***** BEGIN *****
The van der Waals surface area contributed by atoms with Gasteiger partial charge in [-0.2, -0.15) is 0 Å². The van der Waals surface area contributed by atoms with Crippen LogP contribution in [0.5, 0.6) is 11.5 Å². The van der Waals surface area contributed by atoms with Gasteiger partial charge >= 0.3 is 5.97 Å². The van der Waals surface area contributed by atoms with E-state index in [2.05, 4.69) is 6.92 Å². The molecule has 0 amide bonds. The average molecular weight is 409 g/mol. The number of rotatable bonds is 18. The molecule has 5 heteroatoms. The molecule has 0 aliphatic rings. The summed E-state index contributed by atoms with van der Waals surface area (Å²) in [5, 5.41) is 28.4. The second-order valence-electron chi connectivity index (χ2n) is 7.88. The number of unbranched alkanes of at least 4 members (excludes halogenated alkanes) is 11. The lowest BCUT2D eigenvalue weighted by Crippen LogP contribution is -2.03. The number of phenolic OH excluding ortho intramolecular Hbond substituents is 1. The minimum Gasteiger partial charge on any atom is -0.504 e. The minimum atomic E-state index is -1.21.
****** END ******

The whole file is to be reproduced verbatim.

The van der Waals surface area contributed by atoms with Gasteiger partial charge in [-0.2, -0.15) is 0 Å². The van der Waals surface area contributed by atoms with Crippen LogP contribution in [0.5, 0.6) is 11.5 Å². The van der Waals surface area contributed by atoms with Gasteiger partial charge >= 0.3 is 5.97 Å². The van der Waals surface area contributed by atoms with E-state index in [2.05, 4.69) is 6.92 Å². The molecule has 0 amide bonds. The average molecular weight is 409 g/mol. The number of rotatable bonds is 18. The molecule has 5 heteroatoms. The molecule has 0 aliphatic rings. The summed E-state index contributed by atoms with van der Waals surface area (Å²) in [5, 5.41) is 28.4. The second-order valence-electron chi connectivity index (χ2n) is 7.88. The number of unbranched alkanes of at least 4 members (excludes halogenated alkanes) is 11. The lowest BCUT2D eigenvalue weighted by Crippen LogP contribution is -2.03. The number of phenolic OH excluding ortho intramolecular Hbond substituents is 1. The minimum Gasteiger partial charge on any atom is -0.504 e. The minimum atomic E-state index is -1.21.